Milk production in the body is a simply miraculous process. In general, it is started when a baby latches on to the mother’s breast, and ‘let-down’ occurs. Really, let-down is the action of milk flowing through the milk ducts into and through the nipple and into the baby’s mouth. Knowing how breast milk is made can really help us understand what happens.
The baby latching on causes a release of hormones which cause milk to flow. Sometimes let down can occur when you think of your baby, hear your baby (or another baby!) cry, or around feeding time and even during sexual stimulation and orgasm (this is because the same hormone â€“ oxytocin â€“ is at work in both situations.)
Although people don’t always know this, let-down may occur a number of times during a feeding, and may or may not be noticed.
For some women, let-down may cause a tingling or burning sensation in the breast or they may suddenly feel very thirsty. During feeding, milk may begin to drip from the unoccupied breast. Also, your baby will begin to actively suck and swallow, possibly with big gulping sounds if a lot of milk has come down.
A number of things affect let-down, and therefore breastfeeding. These can be physical things, like exhaustion, pain in the breast or uterus and breast engorgement or mastitis. It could also be heightened emotions such embarrassment, anger, fear or other emotions. Stress and negative remarks from those around you can also prevent let-down. It can also be from something practical, like the baby not being latched properly, or not actually nursing enough, which will then inadvertently be causing the milk to ‘dry up’.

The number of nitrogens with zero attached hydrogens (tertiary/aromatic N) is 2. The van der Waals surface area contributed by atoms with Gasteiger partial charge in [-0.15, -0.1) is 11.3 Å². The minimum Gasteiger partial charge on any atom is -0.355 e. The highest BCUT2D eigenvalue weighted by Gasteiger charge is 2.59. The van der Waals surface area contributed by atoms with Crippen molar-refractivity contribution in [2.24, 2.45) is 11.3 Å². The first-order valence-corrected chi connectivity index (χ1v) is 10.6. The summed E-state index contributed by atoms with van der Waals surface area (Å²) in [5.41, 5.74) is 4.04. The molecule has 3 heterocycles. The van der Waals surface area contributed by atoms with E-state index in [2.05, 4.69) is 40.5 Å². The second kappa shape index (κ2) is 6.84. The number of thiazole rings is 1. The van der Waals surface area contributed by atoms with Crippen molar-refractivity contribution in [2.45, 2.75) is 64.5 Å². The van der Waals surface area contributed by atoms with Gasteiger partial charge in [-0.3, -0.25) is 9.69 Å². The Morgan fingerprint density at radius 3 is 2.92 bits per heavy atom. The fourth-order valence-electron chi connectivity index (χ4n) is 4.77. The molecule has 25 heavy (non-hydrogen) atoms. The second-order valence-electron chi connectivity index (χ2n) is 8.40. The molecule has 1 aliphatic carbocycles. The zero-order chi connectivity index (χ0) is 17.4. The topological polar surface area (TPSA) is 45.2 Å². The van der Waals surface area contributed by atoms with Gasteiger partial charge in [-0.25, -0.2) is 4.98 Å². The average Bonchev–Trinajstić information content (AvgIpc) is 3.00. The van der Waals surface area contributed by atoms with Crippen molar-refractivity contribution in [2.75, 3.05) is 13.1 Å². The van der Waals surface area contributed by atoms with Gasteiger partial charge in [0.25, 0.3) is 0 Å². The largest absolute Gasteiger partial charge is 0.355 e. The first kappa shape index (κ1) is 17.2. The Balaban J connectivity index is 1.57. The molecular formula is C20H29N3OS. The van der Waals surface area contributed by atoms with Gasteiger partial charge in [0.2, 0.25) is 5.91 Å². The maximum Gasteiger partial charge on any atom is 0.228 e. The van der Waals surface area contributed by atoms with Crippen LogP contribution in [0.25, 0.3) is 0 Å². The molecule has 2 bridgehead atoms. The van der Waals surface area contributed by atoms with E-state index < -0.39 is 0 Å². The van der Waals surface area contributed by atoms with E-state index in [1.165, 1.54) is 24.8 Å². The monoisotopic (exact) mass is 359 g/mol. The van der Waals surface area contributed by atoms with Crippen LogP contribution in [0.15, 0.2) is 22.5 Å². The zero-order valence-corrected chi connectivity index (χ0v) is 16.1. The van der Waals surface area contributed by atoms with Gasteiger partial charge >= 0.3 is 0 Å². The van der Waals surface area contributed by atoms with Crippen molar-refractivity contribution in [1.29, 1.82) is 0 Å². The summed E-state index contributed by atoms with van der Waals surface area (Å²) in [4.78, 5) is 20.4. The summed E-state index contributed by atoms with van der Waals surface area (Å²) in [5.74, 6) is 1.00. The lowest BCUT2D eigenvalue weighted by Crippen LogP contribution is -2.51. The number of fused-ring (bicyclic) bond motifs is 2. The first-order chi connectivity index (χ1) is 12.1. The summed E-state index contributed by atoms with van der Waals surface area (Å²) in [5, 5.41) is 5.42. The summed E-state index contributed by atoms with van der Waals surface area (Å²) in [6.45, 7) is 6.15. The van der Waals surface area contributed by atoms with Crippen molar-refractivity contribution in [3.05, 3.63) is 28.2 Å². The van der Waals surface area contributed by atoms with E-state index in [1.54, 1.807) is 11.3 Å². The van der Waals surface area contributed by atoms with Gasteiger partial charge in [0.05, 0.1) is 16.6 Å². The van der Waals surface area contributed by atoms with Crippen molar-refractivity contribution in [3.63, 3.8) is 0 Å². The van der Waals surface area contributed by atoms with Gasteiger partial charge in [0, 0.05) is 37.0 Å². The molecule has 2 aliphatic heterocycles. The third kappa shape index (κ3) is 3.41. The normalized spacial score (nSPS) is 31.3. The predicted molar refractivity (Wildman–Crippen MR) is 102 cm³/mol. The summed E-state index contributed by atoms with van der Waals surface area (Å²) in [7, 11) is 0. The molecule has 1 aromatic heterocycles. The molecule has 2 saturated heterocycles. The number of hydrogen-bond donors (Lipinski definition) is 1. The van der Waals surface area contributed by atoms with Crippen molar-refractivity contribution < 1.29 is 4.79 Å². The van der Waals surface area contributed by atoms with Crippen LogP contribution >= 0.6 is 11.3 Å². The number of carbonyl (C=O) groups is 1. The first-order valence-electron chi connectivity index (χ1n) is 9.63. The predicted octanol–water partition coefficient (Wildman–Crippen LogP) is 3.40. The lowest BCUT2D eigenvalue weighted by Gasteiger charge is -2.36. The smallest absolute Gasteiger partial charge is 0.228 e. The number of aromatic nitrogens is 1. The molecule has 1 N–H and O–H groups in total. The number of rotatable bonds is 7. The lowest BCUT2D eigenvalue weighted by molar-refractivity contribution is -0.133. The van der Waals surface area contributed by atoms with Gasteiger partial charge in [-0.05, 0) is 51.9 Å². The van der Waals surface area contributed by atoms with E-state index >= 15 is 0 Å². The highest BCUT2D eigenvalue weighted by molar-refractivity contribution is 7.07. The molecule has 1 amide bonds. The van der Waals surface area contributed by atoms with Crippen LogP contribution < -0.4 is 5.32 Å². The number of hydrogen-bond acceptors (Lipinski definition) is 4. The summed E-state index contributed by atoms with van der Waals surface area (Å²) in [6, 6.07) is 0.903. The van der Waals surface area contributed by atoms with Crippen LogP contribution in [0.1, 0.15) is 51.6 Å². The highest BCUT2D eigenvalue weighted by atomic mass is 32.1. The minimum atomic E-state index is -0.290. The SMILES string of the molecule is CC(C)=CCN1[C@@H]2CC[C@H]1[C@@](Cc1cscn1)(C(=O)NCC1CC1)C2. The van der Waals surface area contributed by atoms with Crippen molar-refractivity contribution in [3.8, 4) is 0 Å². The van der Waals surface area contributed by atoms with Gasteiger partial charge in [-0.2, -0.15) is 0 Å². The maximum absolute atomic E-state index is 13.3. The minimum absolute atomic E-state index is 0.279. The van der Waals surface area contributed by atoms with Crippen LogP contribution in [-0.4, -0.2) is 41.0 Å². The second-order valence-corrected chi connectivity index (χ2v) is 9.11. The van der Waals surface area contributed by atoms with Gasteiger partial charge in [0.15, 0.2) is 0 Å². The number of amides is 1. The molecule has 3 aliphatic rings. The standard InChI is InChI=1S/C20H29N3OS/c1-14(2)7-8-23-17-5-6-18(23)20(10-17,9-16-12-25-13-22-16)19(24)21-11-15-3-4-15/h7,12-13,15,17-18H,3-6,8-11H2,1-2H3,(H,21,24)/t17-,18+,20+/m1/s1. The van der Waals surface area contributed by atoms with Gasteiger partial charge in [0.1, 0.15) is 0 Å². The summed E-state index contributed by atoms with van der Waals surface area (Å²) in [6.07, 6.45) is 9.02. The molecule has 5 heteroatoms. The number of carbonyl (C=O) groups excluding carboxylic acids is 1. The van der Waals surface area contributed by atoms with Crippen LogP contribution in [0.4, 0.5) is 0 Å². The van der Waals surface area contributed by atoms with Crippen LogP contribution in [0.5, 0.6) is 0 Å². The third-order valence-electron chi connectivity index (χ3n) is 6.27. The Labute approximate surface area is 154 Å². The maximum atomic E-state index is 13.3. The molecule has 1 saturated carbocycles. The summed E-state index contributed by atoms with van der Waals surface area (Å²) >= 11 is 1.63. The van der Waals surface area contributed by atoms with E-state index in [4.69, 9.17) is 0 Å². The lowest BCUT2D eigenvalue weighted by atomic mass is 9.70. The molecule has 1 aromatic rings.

A 1944 study of cattle showed that milk secretion is continuous, but let-down is different from milk secretion. Let-down squeezes milk in to the alveoli lumen, which makes it go down the ducts and to the nipple â€“ milk isn’t made faster, it just flows faster.
After six weeks milk is no longer stored up in the breast, but is made as required. This is where many people believe their milk has dried up, but it rarely has â€“ it’s just working on a supply and demand system. This is why it’s so important to feed a baby whenever it is hungry, and to preferably never supplement with formula if you want to breastfeed â€“ every bottle the baby takes is milk he or she is not causing you to create, which means your supply will go down, since it’s not needed.
Sometimes let-down can happen at really inconvenient times. Like when you’re in the company of another crying baby. Fortunately there are a couple of tricks that will hopefully salvage your wardrobe:
- Cross your arms over your chest, or press the heel of your hand over the nipple area and apply pressure until the leaking stops.
- Wear cotton breast pads (or disposables) in your bra to protect your clothing, especially during the first weeks.
If you can think of anything else regarding let-down, please leave a comment below â€“ someone might really need to hear what you have to say!